A recent spike in drug overdoses may be the result of extremely potent heroin, or heroin laced with fentanyl, according to the Douglas Public Health Network.
On Tuesday, the network issued an alert warning people in Douglas County about the risk based on what it called a “sharp spike” of overdoses occurring within the last 24-72 hours.
“It appears the current ‘heroin’ in our community is particularly potent or may be adulterated with fentanyl, and is an immediate risk to those actively using illicit opioids,” said Christin Rutledge of the public health network.
Lt. Rick McArthur, commander of the Douglas Interagency Narcotics Team, said authorities are concerned about the recent spike in overdoses and are investigating reports of more potent heroin in the county.
“We have noticed it, and we’re trying to dig into it, but so far we haven’t been able to find anything meaningful,” McArthur said.
Rutledge encouraged active users to stop using the drug and seek assistance through a drug treatment program or medication-assisted treatment.
Those who haven’t used in a while may relapse, Rutledge said, and are at an increased risk of an overdose. Rutledge said free naloxone is available through the Roseburg HIV Alliance Syringe Exchange at 647 W. Luellen Drive, Suite 103, from 11 a.m. to 4 p.m. Monday through Wednesday and from 11 a.m. to 3 p.m. Friday.
“It is important to call 911 when someone is overdosing from opioids,” Rutledge said in the release. “If you use naloxone, the effects are temporary, and the person still needs medical attention.”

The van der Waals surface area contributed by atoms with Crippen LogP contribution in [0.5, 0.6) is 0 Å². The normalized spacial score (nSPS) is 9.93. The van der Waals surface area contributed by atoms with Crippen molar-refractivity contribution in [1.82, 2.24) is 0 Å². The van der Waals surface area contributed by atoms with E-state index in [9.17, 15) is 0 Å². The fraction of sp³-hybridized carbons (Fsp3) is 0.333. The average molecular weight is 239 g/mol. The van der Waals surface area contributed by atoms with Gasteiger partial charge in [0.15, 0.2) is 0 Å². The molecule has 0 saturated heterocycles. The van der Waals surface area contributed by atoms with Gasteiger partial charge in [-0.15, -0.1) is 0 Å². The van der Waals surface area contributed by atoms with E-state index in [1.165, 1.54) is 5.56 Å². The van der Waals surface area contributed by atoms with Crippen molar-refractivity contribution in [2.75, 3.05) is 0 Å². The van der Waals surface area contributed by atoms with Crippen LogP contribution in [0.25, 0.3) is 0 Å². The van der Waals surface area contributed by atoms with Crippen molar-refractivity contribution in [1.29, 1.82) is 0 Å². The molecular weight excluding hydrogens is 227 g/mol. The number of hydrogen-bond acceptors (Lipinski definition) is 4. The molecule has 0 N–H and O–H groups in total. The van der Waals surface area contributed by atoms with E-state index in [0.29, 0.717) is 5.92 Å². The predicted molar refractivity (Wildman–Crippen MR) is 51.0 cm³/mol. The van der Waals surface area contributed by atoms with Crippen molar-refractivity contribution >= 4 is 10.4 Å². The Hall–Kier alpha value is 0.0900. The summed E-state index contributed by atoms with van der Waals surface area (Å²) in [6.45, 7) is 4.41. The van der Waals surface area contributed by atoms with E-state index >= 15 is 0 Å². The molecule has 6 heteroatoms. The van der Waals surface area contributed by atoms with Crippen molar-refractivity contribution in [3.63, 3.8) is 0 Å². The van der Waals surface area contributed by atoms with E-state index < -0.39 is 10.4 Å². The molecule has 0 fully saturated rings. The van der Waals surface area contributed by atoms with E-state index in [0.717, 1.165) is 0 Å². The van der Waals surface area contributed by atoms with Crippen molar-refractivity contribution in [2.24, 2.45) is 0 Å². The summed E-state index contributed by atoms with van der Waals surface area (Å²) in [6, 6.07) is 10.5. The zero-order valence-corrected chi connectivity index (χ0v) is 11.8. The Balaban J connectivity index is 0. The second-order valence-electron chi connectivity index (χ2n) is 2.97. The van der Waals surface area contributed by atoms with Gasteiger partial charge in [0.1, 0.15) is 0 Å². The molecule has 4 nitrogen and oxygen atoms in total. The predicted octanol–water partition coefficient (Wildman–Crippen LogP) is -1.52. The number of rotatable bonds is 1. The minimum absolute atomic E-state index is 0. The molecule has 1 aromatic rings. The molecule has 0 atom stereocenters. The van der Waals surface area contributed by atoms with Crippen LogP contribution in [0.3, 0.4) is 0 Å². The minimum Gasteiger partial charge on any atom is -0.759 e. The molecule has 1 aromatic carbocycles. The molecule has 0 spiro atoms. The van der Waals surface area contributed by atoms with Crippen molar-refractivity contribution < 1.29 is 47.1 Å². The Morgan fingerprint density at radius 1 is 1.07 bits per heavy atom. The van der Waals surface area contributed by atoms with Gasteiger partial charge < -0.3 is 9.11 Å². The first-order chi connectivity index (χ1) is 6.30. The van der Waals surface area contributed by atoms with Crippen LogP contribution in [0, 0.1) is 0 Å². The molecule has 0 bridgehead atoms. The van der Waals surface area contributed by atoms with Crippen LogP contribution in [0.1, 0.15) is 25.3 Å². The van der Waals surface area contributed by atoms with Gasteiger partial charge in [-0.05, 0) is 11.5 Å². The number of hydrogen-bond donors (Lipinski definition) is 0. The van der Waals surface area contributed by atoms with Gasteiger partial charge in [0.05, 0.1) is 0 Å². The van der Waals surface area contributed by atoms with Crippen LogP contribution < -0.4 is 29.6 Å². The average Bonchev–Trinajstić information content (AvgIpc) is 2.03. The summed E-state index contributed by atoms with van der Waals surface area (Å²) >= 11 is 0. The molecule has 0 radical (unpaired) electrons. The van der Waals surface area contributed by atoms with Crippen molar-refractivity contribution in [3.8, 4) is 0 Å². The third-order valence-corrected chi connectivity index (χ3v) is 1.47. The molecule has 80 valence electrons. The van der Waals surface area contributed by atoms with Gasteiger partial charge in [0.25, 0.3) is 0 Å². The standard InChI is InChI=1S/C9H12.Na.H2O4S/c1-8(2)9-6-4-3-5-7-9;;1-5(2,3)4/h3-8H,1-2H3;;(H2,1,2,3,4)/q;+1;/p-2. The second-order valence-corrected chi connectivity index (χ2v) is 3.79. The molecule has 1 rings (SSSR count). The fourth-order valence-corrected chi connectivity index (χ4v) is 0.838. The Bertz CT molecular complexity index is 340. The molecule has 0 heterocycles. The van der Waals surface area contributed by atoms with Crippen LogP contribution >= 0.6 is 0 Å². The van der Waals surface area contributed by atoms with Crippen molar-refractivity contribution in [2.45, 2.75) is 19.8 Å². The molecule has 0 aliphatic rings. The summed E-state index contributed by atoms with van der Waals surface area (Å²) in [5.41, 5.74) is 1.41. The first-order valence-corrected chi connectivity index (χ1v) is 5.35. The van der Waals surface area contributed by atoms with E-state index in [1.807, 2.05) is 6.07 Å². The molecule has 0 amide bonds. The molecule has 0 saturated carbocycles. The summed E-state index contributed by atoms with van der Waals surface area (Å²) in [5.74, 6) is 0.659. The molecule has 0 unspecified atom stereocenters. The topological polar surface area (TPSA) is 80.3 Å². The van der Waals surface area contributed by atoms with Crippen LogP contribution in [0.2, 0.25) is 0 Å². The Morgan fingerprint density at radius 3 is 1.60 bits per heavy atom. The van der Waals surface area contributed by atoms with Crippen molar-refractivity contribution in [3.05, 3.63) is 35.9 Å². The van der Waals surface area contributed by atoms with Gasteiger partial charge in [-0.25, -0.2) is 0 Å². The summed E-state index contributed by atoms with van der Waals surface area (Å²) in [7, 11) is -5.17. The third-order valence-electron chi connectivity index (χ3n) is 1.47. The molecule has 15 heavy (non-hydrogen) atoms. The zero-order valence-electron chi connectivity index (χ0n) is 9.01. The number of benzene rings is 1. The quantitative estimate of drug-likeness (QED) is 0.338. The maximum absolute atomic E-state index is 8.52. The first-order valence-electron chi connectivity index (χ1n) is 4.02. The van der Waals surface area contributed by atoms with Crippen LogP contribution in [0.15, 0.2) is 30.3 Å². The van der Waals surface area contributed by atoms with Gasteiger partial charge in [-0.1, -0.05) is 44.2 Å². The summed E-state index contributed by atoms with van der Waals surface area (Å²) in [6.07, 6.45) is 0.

Anyone who calls police or 911 to get help for someone having a drug overdose is protected by Oregon’s Good Samaritan Law and will not be arrested or prosecuted for drug-related charges or parole/probation violation based on information provided to emergency responders, Rutledge said.
In 2017, there were 344 overdose deaths involving opioids in Oregon — an age-adjusted rate of 8.1 deaths per 100,000 persons, compared to the national rate of 14.6 deaths per 100,000 persons, according to the National Institute on Drug Abuse. From 2015 to 2017, deaths involving fentanyl rose from 34 to 85 deaths and those involving heroin grew from 102 to 124.
Pharmaceutical fentanyl is a synthetic opioid pain reliever that is 50 to 100 times more potent than morphine. Typically, is it approved when treating severe pain and advanced cancer pain, according to the Centers for Disease Control and Prevention. National reports suggest much of the synthetic opioid overdose epidemic is due to illegally or illicitly made fentanyl, which is then sold through drug markets for its heroin-like effect. It is often mixed with heroin — with or without the user’s knowledge — to increase the heroin’s euphoric effects, according to the CDC.
Reporter Dan Bain contributed to this report.